ScotGov: The next steps in a government drive to cut red tape for farmers were announced by Rural Affairs Secretary Richard Lochhead last week. Speaking at Scotsheep 2012 in Ayrshire, Mr Lochhead said that Brian Pack had now completed the initial scoping phase of his review and his report – Doing Better: The Scoping Report for the Initiative to Reduce Red Tape in Agriculture – has been published.
CLG: Clearing out the louts, setting up savvy services and rallying round the community are top of a 'shopping list for success' that can transform run down neighbourhood shops into parades to be proud of, announced Communities Secretary Eric Pickles last week.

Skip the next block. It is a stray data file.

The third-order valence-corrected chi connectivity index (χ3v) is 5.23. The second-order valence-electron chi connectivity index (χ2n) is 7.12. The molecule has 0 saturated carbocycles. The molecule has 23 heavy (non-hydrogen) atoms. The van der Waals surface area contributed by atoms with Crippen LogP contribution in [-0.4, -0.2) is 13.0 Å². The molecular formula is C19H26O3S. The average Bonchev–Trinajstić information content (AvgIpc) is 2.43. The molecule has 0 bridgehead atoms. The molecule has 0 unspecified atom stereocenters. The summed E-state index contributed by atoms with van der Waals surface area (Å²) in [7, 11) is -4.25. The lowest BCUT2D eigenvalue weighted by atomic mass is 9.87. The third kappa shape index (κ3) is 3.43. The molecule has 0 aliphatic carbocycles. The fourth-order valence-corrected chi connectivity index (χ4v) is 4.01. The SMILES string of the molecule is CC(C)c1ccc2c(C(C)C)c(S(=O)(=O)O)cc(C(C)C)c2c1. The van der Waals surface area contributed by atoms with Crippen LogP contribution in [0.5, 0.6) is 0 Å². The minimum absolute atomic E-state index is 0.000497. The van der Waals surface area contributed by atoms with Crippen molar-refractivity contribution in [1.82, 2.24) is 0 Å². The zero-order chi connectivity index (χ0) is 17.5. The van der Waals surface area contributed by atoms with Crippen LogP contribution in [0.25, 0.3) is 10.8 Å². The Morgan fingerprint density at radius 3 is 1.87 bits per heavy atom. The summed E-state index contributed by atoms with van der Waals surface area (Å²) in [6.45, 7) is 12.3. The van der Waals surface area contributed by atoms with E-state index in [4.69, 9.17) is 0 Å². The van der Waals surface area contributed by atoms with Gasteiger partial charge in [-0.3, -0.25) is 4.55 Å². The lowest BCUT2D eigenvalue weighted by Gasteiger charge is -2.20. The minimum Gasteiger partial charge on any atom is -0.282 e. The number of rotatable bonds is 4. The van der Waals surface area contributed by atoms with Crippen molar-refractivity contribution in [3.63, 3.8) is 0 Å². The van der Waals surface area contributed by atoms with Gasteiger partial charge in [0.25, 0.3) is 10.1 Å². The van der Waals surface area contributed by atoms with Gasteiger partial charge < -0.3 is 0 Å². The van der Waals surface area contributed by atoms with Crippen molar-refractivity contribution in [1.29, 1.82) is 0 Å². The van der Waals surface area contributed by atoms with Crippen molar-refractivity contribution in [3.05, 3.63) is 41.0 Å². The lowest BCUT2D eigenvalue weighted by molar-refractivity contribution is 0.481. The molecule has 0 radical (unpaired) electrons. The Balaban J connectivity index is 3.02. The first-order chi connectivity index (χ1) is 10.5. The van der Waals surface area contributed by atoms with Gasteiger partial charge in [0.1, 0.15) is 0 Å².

Mr Pickles has published a new guide that gives hands on practical advice & insights on how to restore local shops into vibrant business areas that are full of local character and sit at the heart of neighbourhood communities. This builds on the high street review by Mary Portas and the announcement of 12 'Portas Pilots'.
ScotGov: Scores of dealers will be subject to licensing regulations under tough new measures to clamp down on metal thieves announced by the Justice Secretary. Kenny MacAskill made the announcement as he joined British Transport Police and the Association of Chief Police Officers Scotland for the launch of their Cut Out Metal Theft campaign.
Metal dealers with a annual turnover of £1m or less will require a licence. This raises the exemption limit from the current level of £100,000, which is not fit for purpose given the increase in value over recent year. Reponses to a consultation into the licensing of metal dealers have also been published.